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Old 07-06-2005, 08:42 AM   #1
rajendra.badapanda
LQ Newbie
 
Registered: Jul 2005
Posts: 6

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Bus Error (core dumped) due to SIGBUS signal


Hi,

Please note the behaviour of this program. I know that SIGBUS comes because of address mis-alignments in read/write acesses.

could anybody please explain the behaviour of the following program:

void main()
{
short a;

scanf("%d",&a);
printf("\n a= %d",a);
}

case one:
chattan:~/junk]$ a.out
2 //input given
Bus Error (core dumped)
chattan:~/junk]$


case two:
chattan:~/junk]$ a.out
a //input given

a=
chattan:~/junk]$

Last edited by rajendra.badapanda; 07-14-2005 at 07:35 AM.
 
Old 07-06-2005, 08:52 AM   #2
vharishankar
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The program has one problem.

Use a %d in the printf statement.

That's all. Otherwise it works well. And you need to return int in main not void.
This is my code and works well.
Code:
#include <stdio.h>
int main()
{
short a ;

scanf("%d",&a);
printf("\n a= %d\n",a);

return 0;
}

Last edited by vharishankar; 07-06-2005 at 08:53 AM.
 
Old 07-14-2005, 07:39 AM   #3
rajendra.badapanda
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Registered: Jul 2005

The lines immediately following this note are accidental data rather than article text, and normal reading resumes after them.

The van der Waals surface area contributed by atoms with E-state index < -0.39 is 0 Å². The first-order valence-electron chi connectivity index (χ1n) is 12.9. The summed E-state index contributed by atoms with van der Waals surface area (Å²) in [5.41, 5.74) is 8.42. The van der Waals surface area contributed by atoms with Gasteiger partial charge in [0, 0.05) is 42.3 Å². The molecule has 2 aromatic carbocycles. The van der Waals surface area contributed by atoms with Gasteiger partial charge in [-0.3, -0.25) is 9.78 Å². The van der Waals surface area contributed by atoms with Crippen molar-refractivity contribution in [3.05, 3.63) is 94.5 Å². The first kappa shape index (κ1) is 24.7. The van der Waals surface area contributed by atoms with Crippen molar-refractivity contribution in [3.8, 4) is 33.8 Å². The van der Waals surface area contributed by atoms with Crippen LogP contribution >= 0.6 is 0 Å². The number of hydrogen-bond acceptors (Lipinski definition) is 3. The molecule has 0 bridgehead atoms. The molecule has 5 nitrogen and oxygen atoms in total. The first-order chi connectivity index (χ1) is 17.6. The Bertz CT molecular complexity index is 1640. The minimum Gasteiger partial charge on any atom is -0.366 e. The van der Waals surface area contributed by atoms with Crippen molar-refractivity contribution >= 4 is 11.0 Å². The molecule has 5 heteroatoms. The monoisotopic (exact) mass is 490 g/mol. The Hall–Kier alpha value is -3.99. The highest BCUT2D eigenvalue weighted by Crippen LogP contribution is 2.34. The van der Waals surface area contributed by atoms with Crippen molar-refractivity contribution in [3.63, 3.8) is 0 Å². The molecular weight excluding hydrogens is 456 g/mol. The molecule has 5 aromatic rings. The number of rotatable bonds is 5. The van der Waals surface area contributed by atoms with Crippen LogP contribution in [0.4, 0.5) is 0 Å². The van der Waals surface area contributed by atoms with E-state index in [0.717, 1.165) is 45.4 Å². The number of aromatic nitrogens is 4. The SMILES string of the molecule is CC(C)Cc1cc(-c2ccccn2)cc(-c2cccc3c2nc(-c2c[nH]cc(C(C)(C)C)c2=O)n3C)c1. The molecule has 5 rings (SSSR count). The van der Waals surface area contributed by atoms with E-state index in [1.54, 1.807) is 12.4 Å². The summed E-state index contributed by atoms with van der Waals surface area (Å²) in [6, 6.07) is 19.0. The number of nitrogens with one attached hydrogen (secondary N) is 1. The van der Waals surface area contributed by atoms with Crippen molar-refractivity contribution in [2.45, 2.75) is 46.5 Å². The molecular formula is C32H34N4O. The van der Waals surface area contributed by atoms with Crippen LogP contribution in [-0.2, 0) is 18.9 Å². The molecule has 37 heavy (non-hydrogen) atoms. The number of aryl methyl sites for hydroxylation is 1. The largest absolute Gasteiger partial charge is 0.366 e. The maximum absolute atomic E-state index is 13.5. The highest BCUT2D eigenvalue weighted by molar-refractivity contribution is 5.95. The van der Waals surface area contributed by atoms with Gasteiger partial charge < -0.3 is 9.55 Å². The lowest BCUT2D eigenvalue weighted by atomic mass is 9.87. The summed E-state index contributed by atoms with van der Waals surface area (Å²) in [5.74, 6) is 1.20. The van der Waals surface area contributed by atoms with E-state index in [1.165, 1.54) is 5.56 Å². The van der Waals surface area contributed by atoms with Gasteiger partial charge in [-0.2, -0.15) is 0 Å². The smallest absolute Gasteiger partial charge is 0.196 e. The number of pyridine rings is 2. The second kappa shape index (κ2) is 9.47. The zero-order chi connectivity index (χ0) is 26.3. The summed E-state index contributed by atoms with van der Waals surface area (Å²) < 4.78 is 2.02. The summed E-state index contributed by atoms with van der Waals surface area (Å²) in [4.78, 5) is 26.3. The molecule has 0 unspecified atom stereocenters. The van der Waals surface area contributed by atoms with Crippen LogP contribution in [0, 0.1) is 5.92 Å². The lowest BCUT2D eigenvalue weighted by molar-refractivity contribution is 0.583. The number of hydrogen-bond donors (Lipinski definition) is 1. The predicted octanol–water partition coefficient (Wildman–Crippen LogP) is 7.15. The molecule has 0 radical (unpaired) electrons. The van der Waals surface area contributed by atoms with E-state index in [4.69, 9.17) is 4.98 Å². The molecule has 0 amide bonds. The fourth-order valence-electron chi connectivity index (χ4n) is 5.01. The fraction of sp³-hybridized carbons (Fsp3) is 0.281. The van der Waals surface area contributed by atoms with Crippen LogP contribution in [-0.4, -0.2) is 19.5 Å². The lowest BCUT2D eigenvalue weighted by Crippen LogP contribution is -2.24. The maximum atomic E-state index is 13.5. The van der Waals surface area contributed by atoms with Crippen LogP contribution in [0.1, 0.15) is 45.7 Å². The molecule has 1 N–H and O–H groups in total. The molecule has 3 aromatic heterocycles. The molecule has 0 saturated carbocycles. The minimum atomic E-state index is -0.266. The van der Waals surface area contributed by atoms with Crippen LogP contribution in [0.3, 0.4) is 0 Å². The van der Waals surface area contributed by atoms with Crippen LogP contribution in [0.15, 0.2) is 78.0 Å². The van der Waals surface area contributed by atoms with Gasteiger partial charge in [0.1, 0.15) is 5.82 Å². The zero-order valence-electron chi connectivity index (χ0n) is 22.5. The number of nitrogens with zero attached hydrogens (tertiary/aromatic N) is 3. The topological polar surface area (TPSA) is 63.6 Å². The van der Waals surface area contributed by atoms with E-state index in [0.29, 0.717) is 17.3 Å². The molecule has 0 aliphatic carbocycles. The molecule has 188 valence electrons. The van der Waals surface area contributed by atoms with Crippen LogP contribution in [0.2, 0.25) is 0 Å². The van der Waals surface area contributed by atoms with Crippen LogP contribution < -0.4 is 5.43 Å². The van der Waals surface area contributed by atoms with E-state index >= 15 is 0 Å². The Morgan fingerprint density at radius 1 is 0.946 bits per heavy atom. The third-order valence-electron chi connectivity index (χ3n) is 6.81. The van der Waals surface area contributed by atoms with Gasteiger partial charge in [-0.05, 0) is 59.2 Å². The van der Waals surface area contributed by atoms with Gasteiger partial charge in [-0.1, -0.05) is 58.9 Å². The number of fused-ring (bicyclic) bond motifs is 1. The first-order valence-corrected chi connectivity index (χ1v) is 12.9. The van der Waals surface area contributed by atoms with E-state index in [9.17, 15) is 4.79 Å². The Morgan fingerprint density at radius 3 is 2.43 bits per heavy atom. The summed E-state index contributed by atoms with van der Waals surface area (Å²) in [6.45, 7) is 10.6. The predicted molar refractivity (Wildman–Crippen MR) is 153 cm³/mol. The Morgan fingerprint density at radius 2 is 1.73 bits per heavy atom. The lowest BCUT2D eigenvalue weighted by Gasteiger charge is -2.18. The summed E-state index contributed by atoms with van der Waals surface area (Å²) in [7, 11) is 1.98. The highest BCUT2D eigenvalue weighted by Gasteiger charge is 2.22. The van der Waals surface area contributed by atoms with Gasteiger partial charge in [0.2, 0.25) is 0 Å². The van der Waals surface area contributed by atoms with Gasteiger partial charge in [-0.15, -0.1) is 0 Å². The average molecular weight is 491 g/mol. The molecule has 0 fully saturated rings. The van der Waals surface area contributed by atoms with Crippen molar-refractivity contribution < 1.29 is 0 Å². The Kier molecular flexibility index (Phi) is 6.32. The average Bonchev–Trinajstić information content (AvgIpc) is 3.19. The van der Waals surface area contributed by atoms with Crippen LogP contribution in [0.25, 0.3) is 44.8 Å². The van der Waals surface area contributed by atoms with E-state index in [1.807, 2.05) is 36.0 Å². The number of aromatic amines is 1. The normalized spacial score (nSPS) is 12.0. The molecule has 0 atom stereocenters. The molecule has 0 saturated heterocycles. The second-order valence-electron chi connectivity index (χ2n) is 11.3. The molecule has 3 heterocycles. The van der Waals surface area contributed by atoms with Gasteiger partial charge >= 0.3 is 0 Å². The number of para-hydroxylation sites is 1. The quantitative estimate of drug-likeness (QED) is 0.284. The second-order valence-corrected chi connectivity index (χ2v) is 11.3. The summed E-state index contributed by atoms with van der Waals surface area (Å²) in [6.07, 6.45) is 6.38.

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even that doesn't solve the problem

thanx Harishankar,

I modified the program as you suggested - actually i had missed that part.

anyway it didn't solve the problem

I'm using gcc 3.2 on a 64 bit SunOs Box.

follwing is the transcript of my session:

<< gurux001:~/junk $] cat manas.c
void main()
{
short a;

scanf("%d",&a);
printf("\n a= %d",a);
}
<< gurux001:~/junk $] gcc -v
Reading specs from /usr/local/lib/gcc-lib/sparc-sun-solaris2.8/3.2/specs
Configured with: ../configure --with-as=/usr/ccs/bin/as --with-ld=/usr/ccs/bin/ld --disable-nls
Thread model: posix
gcc version 3.2
<< gurux001:~/junk $] gcc manas.c
manas.c: In function `main':
manas.c:2: warning: return type of `main' is not `int'
<< gurux001:~/junk $] a.out
2
Bus Error (core dumped)
<< gurux001:~/junk $] a.out
a

a= 0<< gurux001:~/junk $]
 
Old 07-14-2005, 11:24 AM   #4
stumpster123
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Registered: Jun 2005
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You probally forgot to return 0 at the end of your main function

Code:
#include <stdio.h>
int main()
{
short a ;

scanf("%d",&a);
printf("\n a= %d\n",a);

return 0; //Forgot to do this
}
Also if that still does not fix the problem you may want to use %h instead of %d, because %h is the flag for short. The bus error may be occuring cause it is trying to read and save a 4 byte integer into a 2 byte space and isnt converting right.

Last edited by stumpster123; 07-14-2005 at 11:33 AM.
 
Old 07-14-2005, 11:32 AM   #5
rstewart
Member
 
Registered: Feb 2005
Location: Sunnyvale, CA
Distribution: Ubuntu
Posts: 205

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Hello,

The code:
Code:
void main()
{
    short a;

    scanf("%d",&a);
    printf("\n a= %d",a);
}